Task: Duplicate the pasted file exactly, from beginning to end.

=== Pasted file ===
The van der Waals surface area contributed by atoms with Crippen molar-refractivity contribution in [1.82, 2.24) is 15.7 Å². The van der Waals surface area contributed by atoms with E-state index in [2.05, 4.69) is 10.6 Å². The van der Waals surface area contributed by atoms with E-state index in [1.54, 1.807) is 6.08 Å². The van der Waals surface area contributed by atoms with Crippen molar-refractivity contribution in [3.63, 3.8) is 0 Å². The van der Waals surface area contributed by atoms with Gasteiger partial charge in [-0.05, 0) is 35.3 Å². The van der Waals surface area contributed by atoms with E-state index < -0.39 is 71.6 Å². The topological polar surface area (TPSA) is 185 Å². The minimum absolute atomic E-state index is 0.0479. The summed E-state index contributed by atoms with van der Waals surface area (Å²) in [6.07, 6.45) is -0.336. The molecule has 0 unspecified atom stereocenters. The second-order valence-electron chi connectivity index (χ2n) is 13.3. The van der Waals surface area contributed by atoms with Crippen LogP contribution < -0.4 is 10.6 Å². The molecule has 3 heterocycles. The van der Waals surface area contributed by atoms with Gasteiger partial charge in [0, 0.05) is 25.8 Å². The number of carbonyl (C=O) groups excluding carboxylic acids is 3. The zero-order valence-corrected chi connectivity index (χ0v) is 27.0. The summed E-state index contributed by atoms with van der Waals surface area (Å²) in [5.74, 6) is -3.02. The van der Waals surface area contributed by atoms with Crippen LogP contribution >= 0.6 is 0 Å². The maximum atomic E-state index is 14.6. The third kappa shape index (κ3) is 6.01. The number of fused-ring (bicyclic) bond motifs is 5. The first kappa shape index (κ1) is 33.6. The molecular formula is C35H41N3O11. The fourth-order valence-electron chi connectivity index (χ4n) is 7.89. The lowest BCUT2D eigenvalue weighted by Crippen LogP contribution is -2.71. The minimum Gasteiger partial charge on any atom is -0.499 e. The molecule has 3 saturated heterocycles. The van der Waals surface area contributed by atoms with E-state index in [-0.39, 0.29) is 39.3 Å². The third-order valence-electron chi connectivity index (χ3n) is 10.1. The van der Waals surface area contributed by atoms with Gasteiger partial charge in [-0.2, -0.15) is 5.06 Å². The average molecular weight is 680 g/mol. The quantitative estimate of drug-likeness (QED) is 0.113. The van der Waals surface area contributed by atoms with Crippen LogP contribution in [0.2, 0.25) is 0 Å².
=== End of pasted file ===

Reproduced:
The van der Waals surface area contributed by atoms with Crippen molar-refractivity contribution in [1.82, 2.24) is 15.7 Å². The van der Waals surface area contributed by atoms with E-state index in [2.05, 4.69) is 10.6 Å². The van der Waals surface area contributed by atoms with E-state index in [1.54, 1.807) is 6.08 Å². The van der Waals surface area contributed by atoms with Crippen molar-refractivity contribution in [3.63, 3.8) is 0 Å². The van der Waals surface area contributed by atoms with Gasteiger partial charge in [-0.05, 0) is 35.3 Å². The van der Waals surface area contributed by atoms with E-state index < -0.39 is 71.6 Å². The topological polar surface area (TPSA) is 185 Å². The minimum absolute atomic E-state index is 0.0479. The summed E-state index contributed by atoms with van der Waals surface area (Å²) in [6.07, 6.45) is -0.336. The molecule has 0 unspecified atom stereocenters. The second-order valence-electron chi connectivity index (χ2n) is 13.3. The van der Waals surface area contributed by atoms with Crippen LogP contribution < -0.4 is 10.6 Å². The molecule has 3 heterocycles. The van der Waals surface area contributed by atoms with Gasteiger partial charge in [0, 0.05) is 25.8 Å². The number of carbonyl (C=O) groups excluding carboxylic acids is 3. The zero-order valence-corrected chi connectivity index (χ0v) is 27.0. The summed E-state index contributed by atoms with van der Waals surface area (Å²) in [5.74, 6) is -3.02. The van der Waals surface area contributed by atoms with Crippen LogP contribution >= 0.6 is 0 Å². The maximum atomic E-state index is 14.6. The third kappa shape index (κ3) is 6.01. The number of fused-ring (bicyclic) bond motifs is 5. The first kappa shape index (κ1) is 33.6. The molecular formula is C35H41N3O11. The fourth-order valence-electron chi connectivity index (χ4n) is 7.89. The lowest BCUT2D eigenvalue weighted by Crippen LogP contribution is -2.71. The minimum Gasteiger partial charge on any atom is -0.499 e. The molecule has 3 saturated heterocycles. The van der Waals surface area contributed by atoms with E-state index in [-0.39, 0.29) is 39.3 Å². The third-order valence-electron chi connectivity index (χ3n) is 10.1. The van der Waals surface area contributed by atoms with Gasteiger partial charge in [-0.2, -0.15) is 5.06 Å². The average molecular weight is 680 g/mol. The quantitative estimate of drug-likeness (QED) is 0.113. The van der Waals surface area contributed by atoms with Crippen LogP contribution in [0.2, 0.25) is 0 Å².